Invisible ‘sonic net’ makes birds avoid airports, stops them from being obliterated by planes

Airfields are high-risk areas for bird strikes, sonic net could keep them away
Jan Kranendonk/123RF.com
Birds and airplanes don’t play well together, and collisions can end badly for both the birds that crash and the passengers aboard the aircraft. That’s why a new technique uses ambient noise to create a ‘net of sound’ that birds dislike so intensely, they stay away from the area completely. The sonic net doesn’t harm nearby bird populations, but it does keep them away from flight paths at popular airfields so that everyone involved can take off and land safely.

In order to test the technique, researchers set up speakers and amplifiers around a Virgnia airfield. For the first four weeks of the trial, during which there was no ambient noise turned on, they observed an abundance of birds in and around the airfield. But for the last four weeks of the trial, they activated the sonic net by generating ambient noise at a volume level comparable to a busy restaurant. Results from the trial showed that the number of birds in the areas covered by the sonic net decreased when it was activated, particularly in the case of high-risk species like starlings.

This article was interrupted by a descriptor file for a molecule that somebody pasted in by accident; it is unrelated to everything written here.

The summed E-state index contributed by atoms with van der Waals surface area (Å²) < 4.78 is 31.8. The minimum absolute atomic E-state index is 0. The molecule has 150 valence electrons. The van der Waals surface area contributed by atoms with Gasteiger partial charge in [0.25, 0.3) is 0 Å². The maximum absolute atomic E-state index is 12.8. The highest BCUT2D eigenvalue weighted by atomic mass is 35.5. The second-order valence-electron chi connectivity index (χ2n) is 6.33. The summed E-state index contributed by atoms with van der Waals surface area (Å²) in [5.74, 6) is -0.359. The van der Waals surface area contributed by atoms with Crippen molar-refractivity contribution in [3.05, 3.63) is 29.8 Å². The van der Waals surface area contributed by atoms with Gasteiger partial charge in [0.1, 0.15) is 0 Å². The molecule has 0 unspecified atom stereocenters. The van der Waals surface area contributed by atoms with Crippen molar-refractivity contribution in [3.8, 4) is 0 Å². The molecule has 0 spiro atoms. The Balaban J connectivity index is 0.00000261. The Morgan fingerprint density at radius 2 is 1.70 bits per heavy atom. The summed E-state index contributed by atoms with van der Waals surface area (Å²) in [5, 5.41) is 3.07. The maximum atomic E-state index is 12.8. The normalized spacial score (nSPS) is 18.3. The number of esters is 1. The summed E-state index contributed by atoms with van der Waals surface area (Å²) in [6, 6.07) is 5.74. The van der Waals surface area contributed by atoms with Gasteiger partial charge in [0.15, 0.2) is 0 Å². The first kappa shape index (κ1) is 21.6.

In the past, technologies to curtail bird strikes have been limited outside bird-proofing airplanes themselves. Many options involve killing at-risk birds, scaring them off, or relocating them completely, none of which are animal-friendly techniques and most of which are ineffective solutions. Bird strikes cost as much as $937 million annually in the United States alone. Between 1988 and 2013, bird strikes were responsible for 255 deaths, and have done immeasurable damage to the populations of migratory birds.

Without doing any damage to the bird populations, the sonic net technique makes it difficult for birds to hear each other. The ambient noise is about as loud as the predatory noises that birds are trained by evolution to heed, so without a clear shot at hearing those warning signs, birds are uncomfortable.

“The birds don’t like it and leave the area around the airfields, where there is potential for tremendous damage and loss of life,” said John Swaddle, the University of Exeter research associate who led the study. In the future, the bird-deterring system could even be used to clear other areas where migratory species are at immediate risk, like solar farms and wind turbine fields.

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